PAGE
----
Jet lag propelled us out of bed at the ungodly hour of 6ish, and by 8:30 we decided we needed to leave our new apartment and not come back for the rest of the day, lest we fall prey to the insidious urge to nap that would keep us on an awkward jet-lagged schedule for days to come.
Without internet or TV, we didn’t realize the rain pouring down was the result of a nearby typhoon. When a friend posted an article on Facebook about evacuations due to the typhoon, wondering whether we were near it, Don assured me it was 150 miles away and nothing to worry about. It wasn’t until around 5:00 in the evening that we realized the gale force winds blowing umbrellas, bicycles and people over and the buckets of rain being poured down, the nearly-empty streets and shuttered shops with signs reading “Closed due to bad weather,” were perhaps part of this typhoon. (In, it didn’t really dawn on us until the next day, when we walked through the park and saw the paths strewn with leaves and mud and huge trees ripped up at the roots that we realized that typhoon was much more serious than we’d thought.)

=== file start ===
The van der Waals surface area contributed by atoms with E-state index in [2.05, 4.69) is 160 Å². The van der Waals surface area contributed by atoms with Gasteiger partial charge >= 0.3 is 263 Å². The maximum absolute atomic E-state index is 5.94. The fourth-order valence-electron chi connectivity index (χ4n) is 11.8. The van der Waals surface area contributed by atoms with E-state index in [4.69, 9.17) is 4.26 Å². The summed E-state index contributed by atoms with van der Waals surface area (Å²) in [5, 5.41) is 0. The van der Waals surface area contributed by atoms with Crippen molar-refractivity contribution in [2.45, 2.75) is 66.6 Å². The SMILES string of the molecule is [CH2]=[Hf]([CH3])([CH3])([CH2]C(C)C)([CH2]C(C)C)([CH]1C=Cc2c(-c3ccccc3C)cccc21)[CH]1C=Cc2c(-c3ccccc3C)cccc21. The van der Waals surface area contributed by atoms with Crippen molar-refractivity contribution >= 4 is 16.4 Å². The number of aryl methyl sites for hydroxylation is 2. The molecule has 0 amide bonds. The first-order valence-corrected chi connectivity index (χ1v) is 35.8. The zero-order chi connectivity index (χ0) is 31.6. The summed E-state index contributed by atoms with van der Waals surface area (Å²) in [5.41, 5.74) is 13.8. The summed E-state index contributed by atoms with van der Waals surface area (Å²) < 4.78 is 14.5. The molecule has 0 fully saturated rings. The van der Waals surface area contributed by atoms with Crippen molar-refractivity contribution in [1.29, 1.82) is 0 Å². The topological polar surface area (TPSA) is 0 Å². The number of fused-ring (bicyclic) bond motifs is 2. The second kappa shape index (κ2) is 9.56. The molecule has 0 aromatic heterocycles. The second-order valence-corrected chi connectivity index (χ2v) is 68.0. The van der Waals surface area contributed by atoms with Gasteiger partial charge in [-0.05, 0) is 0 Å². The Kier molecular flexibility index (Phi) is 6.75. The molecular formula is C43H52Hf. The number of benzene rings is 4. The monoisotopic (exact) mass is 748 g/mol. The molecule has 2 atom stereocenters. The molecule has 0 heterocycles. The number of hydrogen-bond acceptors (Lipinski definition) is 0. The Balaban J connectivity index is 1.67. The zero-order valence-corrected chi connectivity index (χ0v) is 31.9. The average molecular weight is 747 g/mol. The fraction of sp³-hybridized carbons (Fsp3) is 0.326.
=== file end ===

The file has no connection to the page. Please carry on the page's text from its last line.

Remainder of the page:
Since we were clueless that first day, however, we pretty much had Kichijoji to ourselves, and we explored the veins of shopping arcades pulsing through our little city – and managed to spend hours in some of the super-department stores, marveling at the multitudes of Japanese electronics and getting creepy songs about Halloween stuck in our head at various stores.
We started the day off by visiting my very first Shinto shrine, a shrine to the Kami of war located a block from our home. (Within 10 minutes walking distance to our home are several Shinto shrines and Buddhist temples, and at least two Buddhist grave/memorial sites. This neighborhood is a religious studies scholar’s heaven!)